About four years ago, my aunt offered to pack up the Thanksgiving turkey’s carcass in a trash bag for me to haul home to San Francisco. I crinkled my nose in response. Why would I take that nasty thing with me on the 4+ hour drive home, especially when my largest pot was no more than 4 quarts?
Last year, I hosted Thanksgiving in my tiny, one-bedroom apartment and had finally acquired a sizable stock pot. Entirely different story. The next morning, I broke down the carcass a little, and shoved it into the giant pot with some water, leftover onion ends and herbs to simmer for a few hours. After straining out all the odds and ends, I froze a third of the stock in ice cube trays for smaller uses and the rest in 2-cup tupperware for soups and other bulk uses.
The most awesome part? I had stock for months. And all because I threw some turkey bones and onion end pieces into a pot on a day that I otherwise spent watching movies, enjoying a roaring fire and playing games.
Even more awesome part? After using some of the turkey drippings for Turkey Day gravy, I froze the rest in cubes and used those as “stock starters” once I ran out out actual stock. Just dissolved a few frozen drippings cubes in hot water and magical flavor resulted.
The lesson I learned was to save and freeze (in reasonably small portions) all those seemingly yucky byproducts of turkey roasting. It saved me a ton of money and prep time for several months’ worth of future meals, and cost only minimal time to preserve the drippings and stock since I froze it all almost immediately. (more…)
Cold weather is creeping back into San Francisco after a glorious month and a half of summer weather. To me, that means it’s time for warm, comforting dishes like risotto.
I especially love risotto because it tastes naughtier than it is. Although it looks and tastes incredibly creamy, risotto doesn’t contain any cream. Usually, the only high-fat ingredient I add is cheese, and even then, I don’t add much. Plus, without anyone noticing (ahem, Jay!), I can almost double the recipe’s output by adding tons of vegetables. As far as I see it, the only downside of risotto is the constant stirring.
But constant stirring is a double black diamond, super steep downside, probably covered with ice and moguls. It’s no gentle, downward sloping bunny hill. There’s no denying it: standing in your kitchen for 35+ minutes, stirring every minute or so, then adding broth every few minutes is downright laborious. And incredibly boring. It often makes me wish my rice cooker had a risotto-cooking mode.
Enter my knight in shining armor: farro. (more…)
San Francisco and I will soon celebrate the five-year anniversary of what I’m pretty sure will be our life-long love affair. Over the years, we’ve really grown together. I’ve come to share her love for farm-fresh, locally grown produce and CSAs. We’ve shared many eating adventures, eating our way through a large percentage of the Indian restaurants in the city within a mere month, seeking out restaurants like Red’s Java House and Boulevard that couldn’t be more different but are each foodie landmarks in their own right, and making a Saturday morning ritual out of walking to the farmers market to peruse the goods while sipping Blue Bottle cappuccinos and munching on Downtown Bakery apple swirls and seasonal fruit galettes. We’ve become weekend hikers and city explorers, avid museum-goers, sometimes concert attendees, and periodic wine country visitors. But for all the shared enjoyment, we still can’t come together on one issue: the weather.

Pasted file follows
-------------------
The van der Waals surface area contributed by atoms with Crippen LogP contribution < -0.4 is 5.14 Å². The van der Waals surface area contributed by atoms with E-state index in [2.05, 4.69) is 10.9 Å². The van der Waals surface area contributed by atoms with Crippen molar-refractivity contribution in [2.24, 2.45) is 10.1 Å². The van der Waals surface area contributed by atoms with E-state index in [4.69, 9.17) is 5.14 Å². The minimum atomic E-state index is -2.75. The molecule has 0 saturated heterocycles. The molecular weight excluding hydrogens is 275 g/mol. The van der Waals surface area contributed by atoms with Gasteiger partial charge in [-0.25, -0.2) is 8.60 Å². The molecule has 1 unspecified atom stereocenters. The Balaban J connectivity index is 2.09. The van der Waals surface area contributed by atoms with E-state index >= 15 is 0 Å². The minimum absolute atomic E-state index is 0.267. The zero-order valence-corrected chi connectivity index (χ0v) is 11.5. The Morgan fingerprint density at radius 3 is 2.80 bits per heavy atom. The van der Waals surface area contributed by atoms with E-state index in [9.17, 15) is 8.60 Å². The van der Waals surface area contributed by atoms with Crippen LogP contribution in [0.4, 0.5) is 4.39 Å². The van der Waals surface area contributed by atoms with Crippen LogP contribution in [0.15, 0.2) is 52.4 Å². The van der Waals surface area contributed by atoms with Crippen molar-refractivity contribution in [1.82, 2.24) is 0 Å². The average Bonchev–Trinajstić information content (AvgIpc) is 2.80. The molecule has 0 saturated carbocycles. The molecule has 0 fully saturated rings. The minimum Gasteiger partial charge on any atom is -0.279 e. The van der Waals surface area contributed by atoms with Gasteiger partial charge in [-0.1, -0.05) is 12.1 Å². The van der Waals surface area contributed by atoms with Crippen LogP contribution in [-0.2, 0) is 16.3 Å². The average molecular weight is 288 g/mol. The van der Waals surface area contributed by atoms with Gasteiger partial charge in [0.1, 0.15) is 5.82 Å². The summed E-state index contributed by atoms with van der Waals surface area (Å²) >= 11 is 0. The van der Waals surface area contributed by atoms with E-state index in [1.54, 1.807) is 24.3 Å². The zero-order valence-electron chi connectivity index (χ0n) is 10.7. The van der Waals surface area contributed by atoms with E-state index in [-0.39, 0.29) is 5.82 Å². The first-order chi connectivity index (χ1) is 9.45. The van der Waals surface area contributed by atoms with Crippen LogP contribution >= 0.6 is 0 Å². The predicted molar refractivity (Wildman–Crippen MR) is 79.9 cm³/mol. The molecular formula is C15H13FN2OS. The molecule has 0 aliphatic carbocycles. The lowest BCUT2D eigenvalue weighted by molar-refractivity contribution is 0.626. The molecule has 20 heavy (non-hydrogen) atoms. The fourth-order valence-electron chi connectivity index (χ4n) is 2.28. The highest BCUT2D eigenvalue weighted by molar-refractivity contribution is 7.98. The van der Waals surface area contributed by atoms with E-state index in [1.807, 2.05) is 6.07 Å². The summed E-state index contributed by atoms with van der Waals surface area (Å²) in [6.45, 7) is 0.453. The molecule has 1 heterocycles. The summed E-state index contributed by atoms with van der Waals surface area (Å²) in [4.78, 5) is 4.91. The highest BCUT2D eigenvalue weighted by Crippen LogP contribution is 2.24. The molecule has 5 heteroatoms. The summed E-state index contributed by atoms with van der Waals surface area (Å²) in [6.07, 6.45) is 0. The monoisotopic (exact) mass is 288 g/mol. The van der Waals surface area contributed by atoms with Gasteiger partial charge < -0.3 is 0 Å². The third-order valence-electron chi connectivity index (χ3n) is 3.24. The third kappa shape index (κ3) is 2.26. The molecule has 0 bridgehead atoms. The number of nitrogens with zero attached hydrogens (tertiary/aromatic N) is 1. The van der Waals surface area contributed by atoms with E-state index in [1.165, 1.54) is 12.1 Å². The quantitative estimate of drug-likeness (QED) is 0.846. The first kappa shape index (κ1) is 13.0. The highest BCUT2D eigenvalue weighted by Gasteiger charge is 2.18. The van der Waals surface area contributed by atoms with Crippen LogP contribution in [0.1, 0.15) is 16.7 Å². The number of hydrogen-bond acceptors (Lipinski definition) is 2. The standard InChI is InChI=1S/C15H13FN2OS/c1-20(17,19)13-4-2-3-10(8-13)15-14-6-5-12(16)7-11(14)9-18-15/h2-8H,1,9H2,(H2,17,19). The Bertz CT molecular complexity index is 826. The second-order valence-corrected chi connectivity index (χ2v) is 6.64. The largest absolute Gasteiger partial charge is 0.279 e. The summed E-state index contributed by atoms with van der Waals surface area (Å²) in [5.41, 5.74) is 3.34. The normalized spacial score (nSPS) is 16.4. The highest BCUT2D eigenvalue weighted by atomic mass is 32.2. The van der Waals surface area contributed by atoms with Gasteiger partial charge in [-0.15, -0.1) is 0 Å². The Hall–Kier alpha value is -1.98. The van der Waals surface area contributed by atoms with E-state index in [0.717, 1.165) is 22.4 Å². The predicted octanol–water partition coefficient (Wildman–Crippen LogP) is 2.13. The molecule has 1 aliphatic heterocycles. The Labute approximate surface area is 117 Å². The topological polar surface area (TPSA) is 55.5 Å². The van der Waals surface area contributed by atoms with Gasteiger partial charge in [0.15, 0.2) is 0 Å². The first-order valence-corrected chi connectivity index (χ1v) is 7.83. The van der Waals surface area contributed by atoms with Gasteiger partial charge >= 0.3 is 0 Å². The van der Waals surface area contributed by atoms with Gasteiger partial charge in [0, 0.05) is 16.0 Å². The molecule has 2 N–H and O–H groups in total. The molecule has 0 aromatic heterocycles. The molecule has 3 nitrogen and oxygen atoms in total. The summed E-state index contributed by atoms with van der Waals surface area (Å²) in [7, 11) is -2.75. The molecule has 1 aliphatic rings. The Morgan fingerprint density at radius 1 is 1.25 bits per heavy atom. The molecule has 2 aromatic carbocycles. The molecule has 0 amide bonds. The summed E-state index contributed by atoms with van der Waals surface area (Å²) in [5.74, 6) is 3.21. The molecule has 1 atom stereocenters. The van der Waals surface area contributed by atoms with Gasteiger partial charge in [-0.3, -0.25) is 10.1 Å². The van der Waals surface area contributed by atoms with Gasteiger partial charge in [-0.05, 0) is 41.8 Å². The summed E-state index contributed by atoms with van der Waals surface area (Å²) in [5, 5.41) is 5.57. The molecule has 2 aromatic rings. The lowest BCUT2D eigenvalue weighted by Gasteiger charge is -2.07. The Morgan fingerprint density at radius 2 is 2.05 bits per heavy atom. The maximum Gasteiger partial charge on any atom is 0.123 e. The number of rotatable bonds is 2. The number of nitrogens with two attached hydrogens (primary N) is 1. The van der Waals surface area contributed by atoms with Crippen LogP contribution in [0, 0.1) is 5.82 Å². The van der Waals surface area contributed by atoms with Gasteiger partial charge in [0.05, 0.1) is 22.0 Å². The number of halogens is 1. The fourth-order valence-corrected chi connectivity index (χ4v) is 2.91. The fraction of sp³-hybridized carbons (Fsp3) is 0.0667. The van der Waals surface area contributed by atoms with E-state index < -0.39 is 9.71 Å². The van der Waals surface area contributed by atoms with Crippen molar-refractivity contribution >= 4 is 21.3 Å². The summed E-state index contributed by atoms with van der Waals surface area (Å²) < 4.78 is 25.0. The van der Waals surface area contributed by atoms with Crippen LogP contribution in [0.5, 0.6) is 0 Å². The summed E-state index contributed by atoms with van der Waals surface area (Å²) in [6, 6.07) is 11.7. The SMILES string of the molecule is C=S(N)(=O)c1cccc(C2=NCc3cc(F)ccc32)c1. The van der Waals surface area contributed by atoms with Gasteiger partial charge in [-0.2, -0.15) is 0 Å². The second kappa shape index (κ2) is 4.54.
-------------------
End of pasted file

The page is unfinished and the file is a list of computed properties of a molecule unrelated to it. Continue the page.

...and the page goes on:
You see, San Francisco is whimsical, constantly changing her mind, wanting what she wants and needing to have it now. Quite honestly, she’s a little high maintenance when it comes to this particular issue. I, on the other hand, prefer the sun, though I don’t really mind the wind or the rain or even the fog. But the one thing that drives me crazy is her insistence on starting off with a windy, rainy mess of a day, then giving a brief glimpse of sun, and later dashing all hopes of good weather by issuing a complete downpour. And then fluctuating between beautiful sun and windy rain as often as some San Franciscans take coffee breaks.
Last week alternated between caught-in-a-downpour-without-protection and sweating-in-rubber-boots-and-turtlenecks moments, keeping my feet consistently wet and causing my appetite much confusion. After scoping out summery produce at the market and enjoying barbecued summer fare the weekend before, I allowed myself to get too excited about light, chilled, produce-centric meals.
But amidst the largely cold and rainy weather this past week, I found myself yearning to eat something warm and comforting, yet also summery. A serious dilemma, indeed. So thank goodness for corn (more…)